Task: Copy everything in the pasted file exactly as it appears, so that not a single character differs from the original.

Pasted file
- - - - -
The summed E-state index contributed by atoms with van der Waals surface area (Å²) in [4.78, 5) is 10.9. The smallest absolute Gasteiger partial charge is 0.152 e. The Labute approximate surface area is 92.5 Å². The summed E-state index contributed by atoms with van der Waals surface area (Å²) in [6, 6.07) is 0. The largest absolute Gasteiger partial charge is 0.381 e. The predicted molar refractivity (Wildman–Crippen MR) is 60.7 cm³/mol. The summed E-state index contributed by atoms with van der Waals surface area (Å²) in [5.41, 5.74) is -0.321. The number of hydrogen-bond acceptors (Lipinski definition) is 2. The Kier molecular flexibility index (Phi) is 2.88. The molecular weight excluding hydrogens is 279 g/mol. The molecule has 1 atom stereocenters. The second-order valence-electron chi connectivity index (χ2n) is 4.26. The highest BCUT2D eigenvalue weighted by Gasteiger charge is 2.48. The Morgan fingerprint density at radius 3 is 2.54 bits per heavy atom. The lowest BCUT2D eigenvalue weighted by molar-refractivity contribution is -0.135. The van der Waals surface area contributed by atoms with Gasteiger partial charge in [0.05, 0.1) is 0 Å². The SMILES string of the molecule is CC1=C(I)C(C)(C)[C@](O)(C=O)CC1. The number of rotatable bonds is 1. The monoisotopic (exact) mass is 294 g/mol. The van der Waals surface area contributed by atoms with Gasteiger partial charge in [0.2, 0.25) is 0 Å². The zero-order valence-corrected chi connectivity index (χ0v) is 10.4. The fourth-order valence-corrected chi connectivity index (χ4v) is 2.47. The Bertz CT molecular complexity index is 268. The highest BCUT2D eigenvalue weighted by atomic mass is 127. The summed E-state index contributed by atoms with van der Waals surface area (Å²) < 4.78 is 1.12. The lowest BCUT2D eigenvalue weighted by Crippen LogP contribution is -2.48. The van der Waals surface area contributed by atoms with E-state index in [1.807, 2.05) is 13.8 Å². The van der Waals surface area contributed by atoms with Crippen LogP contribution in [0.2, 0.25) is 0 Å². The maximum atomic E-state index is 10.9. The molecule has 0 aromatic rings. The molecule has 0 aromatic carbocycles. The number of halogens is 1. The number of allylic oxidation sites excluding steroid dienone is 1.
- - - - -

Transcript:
The summed E-state index contributed by atoms with van der Waals surface area (Å²) in [4.78, 5) is 10.9. The smallest absolute Gasteiger partial charge is 0.152 e. The Labute approximate surface area is 92.5 Å². The summed E-state index contributed by atoms with van der Waals surface area (Å²) in [6, 6.07) is 0. The largest absolute Gasteiger partial charge is 0.381 e. The predicted molar refractivity (Wildman–Crippen MR) is 60.7 cm³/mol. The summed E-state index contributed by atoms with van der Waals surface area (Å²) in [5.41, 5.74) is -0.321. The number of hydrogen-bond acceptors (Lipinski definition) is 2. The Kier molecular flexibility index (Phi) is 2.88. The molecular weight excluding hydrogens is 279 g/mol. The molecule has 1 atom stereocenters. The second-order valence-electron chi connectivity index (χ2n) is 4.26. The highest BCUT2D eigenvalue weighted by Gasteiger charge is 2.48. The Morgan fingerprint density at radius 3 is 2.54 bits per heavy atom. The lowest BCUT2D eigenvalue weighted by molar-refractivity contribution is -0.135. The van der Waals surface area contributed by atoms with Gasteiger partial charge in [0.05, 0.1) is 0 Å². The SMILES string of the molecule is CC1=C(I)C(C)(C)[C@](O)(C=O)CC1. The number of rotatable bonds is 1. The monoisotopic (exact) mass is 294 g/mol. The van der Waals surface area contributed by atoms with Gasteiger partial charge in [0.2, 0.25) is 0 Å². The zero-order valence-corrected chi connectivity index (χ0v) is 10.4. The fourth-order valence-corrected chi connectivity index (χ4v) is 2.47. The Bertz CT molecular complexity index is 268. The highest BCUT2D eigenvalue weighted by atomic mass is 127. The summed E-state index contributed by atoms with van der Waals surface area (Å²) < 4.78 is 1.12. The lowest BCUT2D eigenvalue weighted by Crippen LogP contribution is -2.48. The van der Waals surface area contributed by atoms with E-state index in [1.807, 2.05) is 13.8 Å². The van der Waals surface area contributed by atoms with Crippen LogP contribution in [0.2, 0.25) is 0 Å². The maximum atomic E-state index is 10.9. The molecule has 0 aromatic rings. The molecule has 0 aromatic carbocycles. The number of halogens is 1. The number of allylic oxidation sites excluding steroid dienone is 1.